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By Anthony Boadle
BRASILIA, April 29 (Reuters) - Nagging concerns about rising consumer prices and a political scandal involving Brazil's state-run oil company are taking a toll on President Dilma Rousseff's popularity, increasing the chances that an opposition challenger can force this year's election to a runoff, a new poll showed on Tuesday.
The survey by local polling firm MDA also showed that Rousseff's rivals in the October election are finally starting to gain traction with voters and that the race may end up being tighter than many initially thought, though the president remains the clear favorite to win a second four-year term.
If the election were held today, 37 percent of Brazilians surveyed said they would vote for the left-leaning Rousseff, down from 43.7 percent in February. Other recent polls have also showed Rousseff's popularity eroding, sparking a brief rally in Brazilian financial markets as investors gained hope that a more business-friendly challenger could win the election.
Her main rival, Aecio Neves of the centrist Brazilian Social Democracy Party, rose to 21.6 percent support in the new poll from 17 percent in February. Eduardo Campos, the candidate of the Brazilian Socialist Party, also advanced, to 11.8 percent from 9.9 percent.
"For the first time we see strong gains by the opposition," said MDA pollster Marcelo Costa Souza.
Rousseff's support has fallen due to the mushrooming scandal involving oil company Petrobras, concerns over rising inflation and expectations that health and education services will deteriorate and that crime will increase.
The poll showed that seven in 10 Brazilians believe inflation, which is running close to the government's target ceiling of 6.5 percent, will continue to accelerate this year.
It also showed that, among Brazilians who are familiar with Petrobras, nine in 10 want a congressional inquiry to investigate allegations of over-pricing and corruption and eight in 10 believe there were irregularities in the purchase of a refinery in Texas. Two-thirds believe Rousseff, who served as chairwoman of Petrobras' board before becoming president, is partly responsible for the company's troubles.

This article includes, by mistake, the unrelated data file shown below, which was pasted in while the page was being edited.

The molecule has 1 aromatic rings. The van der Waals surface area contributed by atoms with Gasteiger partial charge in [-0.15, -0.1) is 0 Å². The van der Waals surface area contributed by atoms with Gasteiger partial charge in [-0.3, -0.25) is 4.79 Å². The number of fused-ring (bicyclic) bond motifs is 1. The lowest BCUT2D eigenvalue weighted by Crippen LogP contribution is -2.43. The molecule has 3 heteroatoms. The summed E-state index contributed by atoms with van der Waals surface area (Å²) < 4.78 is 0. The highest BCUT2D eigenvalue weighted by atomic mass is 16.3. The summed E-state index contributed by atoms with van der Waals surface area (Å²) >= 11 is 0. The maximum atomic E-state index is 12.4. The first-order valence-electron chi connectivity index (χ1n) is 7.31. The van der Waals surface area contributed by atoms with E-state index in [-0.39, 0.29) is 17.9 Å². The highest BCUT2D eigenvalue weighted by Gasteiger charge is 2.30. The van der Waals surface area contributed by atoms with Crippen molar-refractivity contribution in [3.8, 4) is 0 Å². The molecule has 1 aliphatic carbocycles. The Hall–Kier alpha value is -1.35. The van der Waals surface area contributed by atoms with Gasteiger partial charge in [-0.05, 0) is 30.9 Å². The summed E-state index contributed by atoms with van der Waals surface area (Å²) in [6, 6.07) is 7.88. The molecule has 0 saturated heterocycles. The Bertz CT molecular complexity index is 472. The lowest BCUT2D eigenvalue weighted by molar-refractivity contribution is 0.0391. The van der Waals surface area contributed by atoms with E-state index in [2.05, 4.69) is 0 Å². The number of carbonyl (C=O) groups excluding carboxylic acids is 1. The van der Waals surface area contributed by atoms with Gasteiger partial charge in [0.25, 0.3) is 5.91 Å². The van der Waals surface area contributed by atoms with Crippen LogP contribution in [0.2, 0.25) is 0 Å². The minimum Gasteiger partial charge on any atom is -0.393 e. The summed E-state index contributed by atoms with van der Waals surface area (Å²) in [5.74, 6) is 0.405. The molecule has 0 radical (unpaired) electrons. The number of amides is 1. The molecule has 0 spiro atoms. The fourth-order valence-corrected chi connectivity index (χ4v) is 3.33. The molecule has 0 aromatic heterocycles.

Brazil's Supreme Court last week ruled that Congress can go ahead with an investigation into Petrobras for the controversial purchase of the Pasadena refinery near Houston and other cases of alleged corruption.
The inquiry is due to be launched next week and could cast further doubt on Rousseff's re-election chances, a scenario that has pushed up the Sao Paulo stock market as investors hope for an end to what they describe as her interventionist economic policies.
The Rousseff administration's approval rating fell to 32.9 percent in April from 36.4 percent in February, the MDA poll said, while the president's personal approval rating dropped to 47.9 percent from 55 percent.
"People are disenchanted with the government. They are starting to change positions, and the campaign has not even started yet," said Jose Agripino of the DEM opposition party. He said the resurgence of inflation, widespread corruption and unfulfilled promises were undermining Rousseff's popularity.
Rousseff's declining numbers have given rise to calls for her predecessor and mentor, Luiz Inacio Lula da Silva, to step in to seek a third term instead of her, his hand-picked heir.
The "Come back Lula" movement gained force on Monday when the small Republic Party, a member of the government's ruling coalition, called on Lula to run again, saying Brazil's rough economic situation required an "experienced and polished political leader" at the helm.
Lula's office said he has no intention of jumping into the race and backs Rousseff for a second term.
MDA surveyed 2,002 eligible voters from April 21-15, and the poll has a margin of error of 2.2 percentage points. (Additional reporting by Maria Carolina Marcello; Editing by Todd Benson and James Dalgleish)